A doctrine allowing prisoners to bring ineffective assistance of counsel claims after a procedural default at the state level applies in Indiana and, thus, entitles a convicted murderer to an evidentiary hearing on his ineffective counsel claim, a divided 7th Circuit Court of Appeals decided Wednesday.
In June 2008, 13-year-old Dentrell Brown was charged in the Elkhart murder of Gerald Wenger. The state’s key evidence came from the testimony of Mario Morris, who told the court that while he, Brown and Joshua Love, Brown’s co-defendant, were in the Elkhart County Jail, Brown and Love each confessed separately to the murder.
Brown and Love moved for a mistrial after Morris’ testimony, but the trial court denied both motions. Both were convicted of murder, with Brown’s conviction based on a theory of accomplice liability. He was sentenced to 60 years.
On direct appeal, Brown’s counsel argued that the trial court abused its discretion when it dismissed his motion for a mistrial because Morris’ testimony about Love’s statement violated Brown’s confrontation rights. After the appellate court rejected that argument, he moved for post-conviction relief, arguing ineffective assistance of trial counsel because his attorney failed to move to sever Brown’s trial from Love’s, but that motion was also denied.
Brown then filed a federal habeas petition in the U.S. District Court for the Southern District of Indiana, arguing, among other theories, that “his trial lawyer was ineffective for failing to request an instruction limiting the use of Love’s statement, offered through Morris, to Love.” Although he did not raise that claim in the state courts, Brown argued that he should be allowed to bring it before the federal judge under Martinez v. Ryan, 56 U.S. --, 32 S. Ct. 1309 (2012) and Trevino v. Thaler, 569 U.S. – 133 S. Ct. 1911 (2013).
The district court rejected Brown’s habeas petition, as well as his request for an evidentiary hearing. But on appeal, a majority of a panel of 7th Circuit judges held that the Martinez-Trevino doctrine can apply to ineffective counsel claims arising from Indiana state courts.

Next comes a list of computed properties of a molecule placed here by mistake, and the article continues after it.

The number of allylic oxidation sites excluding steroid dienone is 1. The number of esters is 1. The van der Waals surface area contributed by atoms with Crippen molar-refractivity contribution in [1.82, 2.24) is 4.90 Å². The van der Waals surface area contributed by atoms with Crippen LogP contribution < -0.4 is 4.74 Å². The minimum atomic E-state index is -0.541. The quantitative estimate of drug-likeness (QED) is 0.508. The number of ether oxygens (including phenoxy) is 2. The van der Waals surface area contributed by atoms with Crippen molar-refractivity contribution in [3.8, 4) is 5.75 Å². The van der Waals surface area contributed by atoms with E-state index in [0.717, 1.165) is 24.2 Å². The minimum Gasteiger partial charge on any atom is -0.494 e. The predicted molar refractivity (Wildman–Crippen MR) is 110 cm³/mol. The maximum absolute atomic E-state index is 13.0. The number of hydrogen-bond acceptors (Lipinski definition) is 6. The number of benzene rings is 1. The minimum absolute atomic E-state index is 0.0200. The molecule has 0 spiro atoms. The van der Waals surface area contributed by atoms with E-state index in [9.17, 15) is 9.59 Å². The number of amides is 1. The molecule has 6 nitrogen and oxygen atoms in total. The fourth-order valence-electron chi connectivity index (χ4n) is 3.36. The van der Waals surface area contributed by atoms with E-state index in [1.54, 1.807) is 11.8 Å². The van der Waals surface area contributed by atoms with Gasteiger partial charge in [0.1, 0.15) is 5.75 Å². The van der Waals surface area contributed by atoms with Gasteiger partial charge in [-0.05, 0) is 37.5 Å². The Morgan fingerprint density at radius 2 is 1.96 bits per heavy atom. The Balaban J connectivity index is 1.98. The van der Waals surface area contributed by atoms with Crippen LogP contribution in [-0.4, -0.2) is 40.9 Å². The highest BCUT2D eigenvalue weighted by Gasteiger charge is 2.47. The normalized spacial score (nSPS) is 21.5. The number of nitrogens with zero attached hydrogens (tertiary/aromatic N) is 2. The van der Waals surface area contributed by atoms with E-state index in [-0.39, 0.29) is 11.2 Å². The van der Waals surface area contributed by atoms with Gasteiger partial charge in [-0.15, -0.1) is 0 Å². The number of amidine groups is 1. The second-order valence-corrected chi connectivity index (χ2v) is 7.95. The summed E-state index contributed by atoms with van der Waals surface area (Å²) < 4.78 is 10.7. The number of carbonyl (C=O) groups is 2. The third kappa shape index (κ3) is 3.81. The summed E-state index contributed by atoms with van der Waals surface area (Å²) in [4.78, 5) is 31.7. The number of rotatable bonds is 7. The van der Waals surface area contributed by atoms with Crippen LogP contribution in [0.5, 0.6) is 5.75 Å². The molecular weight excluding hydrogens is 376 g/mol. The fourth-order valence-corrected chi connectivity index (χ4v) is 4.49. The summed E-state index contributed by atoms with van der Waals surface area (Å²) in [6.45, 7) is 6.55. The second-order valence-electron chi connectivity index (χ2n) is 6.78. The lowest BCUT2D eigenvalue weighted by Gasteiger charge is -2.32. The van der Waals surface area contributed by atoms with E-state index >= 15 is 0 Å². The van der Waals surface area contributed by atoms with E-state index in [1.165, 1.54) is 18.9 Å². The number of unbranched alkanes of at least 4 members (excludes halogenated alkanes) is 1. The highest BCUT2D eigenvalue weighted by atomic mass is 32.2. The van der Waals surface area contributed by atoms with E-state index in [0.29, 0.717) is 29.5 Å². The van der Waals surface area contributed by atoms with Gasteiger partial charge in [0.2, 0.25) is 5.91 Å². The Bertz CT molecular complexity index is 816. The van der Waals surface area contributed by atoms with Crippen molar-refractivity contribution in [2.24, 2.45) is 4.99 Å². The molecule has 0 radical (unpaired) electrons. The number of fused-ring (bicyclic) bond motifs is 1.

Under the Martinez-Trevino doctrine, “a distinction between (1) a State that denies permission to raise the claim on direct appeal and (2) a State that in theory grants permission but, as a matter of procedural design and systemic operation, denies a meaningful opportunity to do so is a distinction without difference.”
Thus, because Indiana’s procedural system “as a matter of its structure, design, and operation” does not offer a meaningful opportunity to present a claim of ineffective assistance of trial counsel on direct appeal, the Martinez-Trevino form of cause to excuse procedural default is available to Indiana residents who seek federal habeas relief, Judge David Hamilton wrote for the majority of the divided panel.
Under the Martinez-Trevino doctrine, Hamilton wrote that the court can compare claims actually made against those that might have been made. In Brown’s case, his post-conviction counsel could have raised the claim that his trial counsel was ineffective, but chose not to do so. Thus, because Brown proved that another, stronger claim was available than what his post-conviction counsel raised, he is entitled to an evidentiary hearing, Hamilton wrote.
Further, Hamilton wrote that Brown’s claim of deficient trial counsel and resulting prejudice was substantial and, thus, avoids the procedural default that caused the district court to dismiss his case.
The case of Dentrell Brown v. Richard Brown, 16-1014, therefore, was remanded to the district court for an evidentiary hearing on the issue of ineffective post-conviction counsel. If Brown’s claim is found to be substantial, then the case will proceed to an evidentiary hearing on the merits.
Judge Diane Sykes dissented, writing in a separate opinion that Martinez-Trevino does not apply in Indiana because the state instead has a procedure known as Davis/Hatton, which “allows a defendant to suspend the direct appeal to pursue an immediate petition for post-conviction relief” in order to develop a factual record to support an ineffective assistance of counsel claim on direct appeal.
“In short, my colleagues’ decision is not so much an application of Trevino as an unwarranted expansion of it,” Sykes wrote.